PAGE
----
Races are coming -- thick n’ fast -- and we have many athletes doing themselves proud with their individual performances across the world. It is wonderful to see, and also sparks a timely thought around fatigue management when the going gets tough in racing.
And it will get tough.
The topic bubbled up in a webinar from this week -- discussing the challenges that might crop up in the middle of an IRONMAN run -- and I feel the subject deserves broader discussion.
In any endurance event you are likely to go through massive dips in energy, mood and motivation. It is how you manage these that determines your performance at the end of the race.
Let’s work through on the best strategy. When you feel a big dip in mood, focus, energy or performance, there are a few things to bear in mind. Let’s outline them:
- Take Action. It is so simple, but the most critical. When you find yourself in a dark spot, you want to be proactive and pragmatic to shift the rhythm or mood. Do something. I should add, feeling sorry for yourself and commencing the plot of your own demise is not being proactive.
- Change the rhythm. The vast majority of folks forget that racing endurance events take a long time. If you are in an over-stress moment, from calories, fatigue or over-pacing, a proactive move for the most confident would be to do something surprising -- back off! A little space and drop in global stress for 3, 5, 10 minutes can do wonders. Drop your effort a notch or two, and settle. Commit to it not being permanent, but a few minutes to let the system and mind settle is not a bad thing. Before you ask, no, I don’t mean in the final mile of a race when you are charging for home.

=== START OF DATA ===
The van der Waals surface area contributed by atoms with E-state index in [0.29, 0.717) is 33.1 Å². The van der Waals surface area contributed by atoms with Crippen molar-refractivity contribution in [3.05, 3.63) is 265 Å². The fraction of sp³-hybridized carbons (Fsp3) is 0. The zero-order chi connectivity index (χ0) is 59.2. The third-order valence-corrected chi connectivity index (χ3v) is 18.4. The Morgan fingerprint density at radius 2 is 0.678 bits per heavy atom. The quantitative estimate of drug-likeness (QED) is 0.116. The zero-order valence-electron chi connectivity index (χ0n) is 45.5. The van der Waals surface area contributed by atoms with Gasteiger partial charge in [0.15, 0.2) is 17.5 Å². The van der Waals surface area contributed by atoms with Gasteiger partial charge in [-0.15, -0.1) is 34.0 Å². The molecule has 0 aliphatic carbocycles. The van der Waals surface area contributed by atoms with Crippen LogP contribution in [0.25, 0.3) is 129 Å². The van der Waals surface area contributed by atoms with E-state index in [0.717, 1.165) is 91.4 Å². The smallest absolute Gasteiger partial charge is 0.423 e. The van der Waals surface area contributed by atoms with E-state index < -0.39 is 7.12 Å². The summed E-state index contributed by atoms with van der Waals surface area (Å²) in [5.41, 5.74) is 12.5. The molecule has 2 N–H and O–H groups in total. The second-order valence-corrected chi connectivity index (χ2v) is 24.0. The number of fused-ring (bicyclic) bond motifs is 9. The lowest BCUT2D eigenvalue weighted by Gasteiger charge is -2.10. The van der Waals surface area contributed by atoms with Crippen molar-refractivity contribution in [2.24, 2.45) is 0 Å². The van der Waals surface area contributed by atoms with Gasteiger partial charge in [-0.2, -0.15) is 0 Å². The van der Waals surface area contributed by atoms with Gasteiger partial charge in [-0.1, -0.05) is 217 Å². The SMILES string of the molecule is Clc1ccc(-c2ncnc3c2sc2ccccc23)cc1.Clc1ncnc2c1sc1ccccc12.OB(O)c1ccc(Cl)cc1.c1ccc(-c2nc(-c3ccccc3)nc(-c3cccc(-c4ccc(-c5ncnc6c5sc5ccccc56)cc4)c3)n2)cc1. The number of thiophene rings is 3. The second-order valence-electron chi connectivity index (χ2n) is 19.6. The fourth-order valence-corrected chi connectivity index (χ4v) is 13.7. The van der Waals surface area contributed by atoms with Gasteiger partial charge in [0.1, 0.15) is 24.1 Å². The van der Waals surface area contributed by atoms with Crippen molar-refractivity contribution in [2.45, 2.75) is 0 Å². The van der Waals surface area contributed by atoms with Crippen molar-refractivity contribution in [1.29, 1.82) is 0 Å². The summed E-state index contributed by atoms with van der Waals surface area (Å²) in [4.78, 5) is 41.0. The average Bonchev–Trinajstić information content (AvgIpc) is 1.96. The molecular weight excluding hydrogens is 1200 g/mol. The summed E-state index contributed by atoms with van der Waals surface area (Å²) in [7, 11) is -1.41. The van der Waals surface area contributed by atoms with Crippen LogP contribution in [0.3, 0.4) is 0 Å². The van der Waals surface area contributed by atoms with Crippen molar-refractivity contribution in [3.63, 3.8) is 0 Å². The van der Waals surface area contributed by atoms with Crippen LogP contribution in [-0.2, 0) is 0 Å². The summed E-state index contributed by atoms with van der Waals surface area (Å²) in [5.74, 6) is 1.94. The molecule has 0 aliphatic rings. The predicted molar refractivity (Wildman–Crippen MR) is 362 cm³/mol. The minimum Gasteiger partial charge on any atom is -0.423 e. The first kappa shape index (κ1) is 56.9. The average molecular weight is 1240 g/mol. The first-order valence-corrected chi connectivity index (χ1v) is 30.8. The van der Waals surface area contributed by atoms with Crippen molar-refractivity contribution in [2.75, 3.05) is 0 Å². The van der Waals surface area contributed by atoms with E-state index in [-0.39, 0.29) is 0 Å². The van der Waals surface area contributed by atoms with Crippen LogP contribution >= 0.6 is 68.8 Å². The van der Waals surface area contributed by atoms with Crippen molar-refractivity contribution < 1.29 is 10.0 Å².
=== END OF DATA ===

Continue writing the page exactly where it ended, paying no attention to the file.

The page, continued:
- Energize. So often, the root cause is a drop in energy, and the vast majority of athletes benefit from consumption of readily available energy. It doesn’t matter what your fueling plan says, take action and consume sugar! Coke, gels, chews. Whatever sounds good -- get it down!
- Suspend disbelief. You have no idea how your body and mind will feel in 10 minutes time, so remain open to you feeling amazing. It happens all the time, and if you just stay patient and focused on the controllables, it is normal for energy to return. Chase feeling better and refuse to allow yourself to spiral into a negative mindset.
- Make small projects. You may have a long way to go in the race. It can feel overwhelming, so break the bigger project into bite-sized projects that you can focus on. If you are 10 miles from home, don't think about all those miles. Think about the coming mile. Every ounce of your focus is to navigate that mile as best you can, with good form and effort, and optimizing energy through fueling and hydration. With that project complete, there is no need to celebrate or look back, begin the next project. It will be another mile, and no more. Your projects remain tight, focused and controllable.
- You are not alone. Finally, realize that your experience isn’t something you should take personally. Every athlete enters these dips, and it is a part of the endurance racing event experience. It is the committed, smart and process focused athletes that emerge and go onto great days. The alternative is mental collapse and performance decline, all avoidable if you manage to not take these phases of the race personally.
Here is the video segment from the webinar.
I hope that you find it useful.
My challenge for us all: Let’s all circle and be the toughest, smartest and highest performing group out there.
How does that sound?
Let’s do it.
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